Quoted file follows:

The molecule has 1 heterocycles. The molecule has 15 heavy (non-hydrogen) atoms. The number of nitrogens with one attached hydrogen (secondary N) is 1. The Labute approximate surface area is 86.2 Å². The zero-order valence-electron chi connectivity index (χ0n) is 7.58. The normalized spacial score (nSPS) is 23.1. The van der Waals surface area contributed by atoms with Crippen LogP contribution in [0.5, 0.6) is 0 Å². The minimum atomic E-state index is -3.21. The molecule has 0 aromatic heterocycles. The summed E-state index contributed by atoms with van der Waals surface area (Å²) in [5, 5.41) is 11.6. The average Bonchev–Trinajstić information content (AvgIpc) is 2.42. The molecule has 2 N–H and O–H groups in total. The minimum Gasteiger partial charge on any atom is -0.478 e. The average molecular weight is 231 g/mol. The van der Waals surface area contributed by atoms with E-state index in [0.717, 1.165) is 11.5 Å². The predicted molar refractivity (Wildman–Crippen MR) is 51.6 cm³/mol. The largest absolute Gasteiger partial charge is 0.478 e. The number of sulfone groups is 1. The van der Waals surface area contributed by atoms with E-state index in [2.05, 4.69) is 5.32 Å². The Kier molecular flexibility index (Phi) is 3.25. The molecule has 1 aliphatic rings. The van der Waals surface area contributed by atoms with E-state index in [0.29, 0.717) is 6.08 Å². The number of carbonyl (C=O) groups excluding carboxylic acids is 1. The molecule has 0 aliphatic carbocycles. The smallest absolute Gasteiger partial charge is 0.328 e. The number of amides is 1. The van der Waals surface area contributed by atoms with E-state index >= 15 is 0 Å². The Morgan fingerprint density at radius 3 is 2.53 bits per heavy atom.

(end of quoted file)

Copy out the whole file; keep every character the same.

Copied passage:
The molecule has 1 heterocycles. The molecule has 15 heavy (non-hydrogen) atoms. The number of nitrogens with one attached hydrogen (secondary N) is 1. The Labute approximate surface area is 86.2 Å². The zero-order valence-electron chi connectivity index (χ0n) is 7.58. The normalized spacial score (nSPS) is 23.1. The van der Waals surface area contributed by atoms with Crippen LogP contribution in [0.5, 0.6) is 0 Å². The minimum atomic E-state index is -3.21. The molecule has 0 aromatic heterocycles. The summed E-state index contributed by atoms with van der Waals surface area (Å²) in [5, 5.41) is 11.6. The average Bonchev–Trinajstić information content (AvgIpc) is 2.42. The molecule has 2 N–H and O–H groups in total. The minimum Gasteiger partial charge on any atom is -0.478 e. The average molecular weight is 231 g/mol. The van der Waals surface area contributed by atoms with E-state index in [0.717, 1.165) is 11.5 Å². The predicted molar refractivity (Wildman–Crippen MR) is 51.6 cm³/mol. The largest absolute Gasteiger partial charge is 0.478 e. The number of sulfone groups is 1. The van der Waals surface area contributed by atoms with E-state index in [2.05, 4.69) is 5.32 Å². The Kier molecular flexibility index (Phi) is 3.25. The molecule has 1 aliphatic rings. The van der Waals surface area contributed by atoms with E-state index in [0.29, 0.717) is 6.08 Å². The number of carbonyl (C=O) groups excluding carboxylic acids is 1. The molecule has 0 aliphatic carbocycles. The smallest absolute Gasteiger partial charge is 0.328 e. The number of amides is 1. The van der Waals surface area contributed by atoms with E-state index >= 15 is 0 Å². The Morgan fingerprint density at radius 3 is 2.53 bits per heavy atom.